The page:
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1

If you are using copper wire, 14 gauge is about as small as you want to get. Be aware, however, that if you hang a long copper wire that thin, it will stretch. This is not a big deal as long as you don't care about its length for antenna purposes. If you use something like copper clad steel, you can go as low as 16 or 18 gauge and it will still support its ...


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First check your local regulations. Some specify the minimum gauge for wire antennas. For example NEC Article 810 specifies a minimum of 14 AWG for wire receive antennas. For temporary antennas such a POTA activation using a smaller gauge would be acceptable. I've also know hams to ignore the local regulations. If transmitting check that is can handle the ...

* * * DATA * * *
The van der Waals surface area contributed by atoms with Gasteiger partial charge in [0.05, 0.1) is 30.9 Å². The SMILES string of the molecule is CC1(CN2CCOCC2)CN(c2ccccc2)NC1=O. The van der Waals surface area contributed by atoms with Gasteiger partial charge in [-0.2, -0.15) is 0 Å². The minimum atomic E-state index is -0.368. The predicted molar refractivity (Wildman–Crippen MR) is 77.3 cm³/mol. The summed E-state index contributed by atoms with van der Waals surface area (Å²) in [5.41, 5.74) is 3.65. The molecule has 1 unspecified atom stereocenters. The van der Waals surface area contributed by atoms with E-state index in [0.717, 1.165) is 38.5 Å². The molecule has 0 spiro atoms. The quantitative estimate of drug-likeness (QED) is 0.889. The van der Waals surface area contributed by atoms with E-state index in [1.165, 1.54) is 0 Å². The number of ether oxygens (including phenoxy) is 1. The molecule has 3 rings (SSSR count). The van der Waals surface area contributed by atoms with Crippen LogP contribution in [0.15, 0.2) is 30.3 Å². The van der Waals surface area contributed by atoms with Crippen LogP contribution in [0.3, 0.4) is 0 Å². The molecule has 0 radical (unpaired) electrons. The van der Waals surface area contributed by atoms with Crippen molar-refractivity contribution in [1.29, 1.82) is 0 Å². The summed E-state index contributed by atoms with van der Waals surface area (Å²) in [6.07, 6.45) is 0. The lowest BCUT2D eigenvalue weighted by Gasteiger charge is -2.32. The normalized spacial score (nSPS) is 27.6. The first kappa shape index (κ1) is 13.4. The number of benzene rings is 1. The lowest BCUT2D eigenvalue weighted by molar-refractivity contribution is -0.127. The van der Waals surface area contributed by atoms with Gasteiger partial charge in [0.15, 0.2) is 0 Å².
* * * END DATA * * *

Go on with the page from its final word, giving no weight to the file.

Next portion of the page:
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If you feed a wire antenna at its center with open wire or balanced line, where the length of the antenna may or may not be designed to be resonant on any operating frequency, then the result is usually called a doublet antenna. A doublet’s length is usually chosen so that it isn’t anti-resonant (a full wavelength, etc.) on any of the desired operating ...


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I think this is the wrong question. You ask does antenna X exist, but what you really should be asking is Given this configuration, can it be made resonant with a good SWR. Random wire antennas exist. All you need to make anything work is a good antenna tuner. Of course, this doesn't guarantee efficiency, radiation pattern, or that it radiates at all. ...


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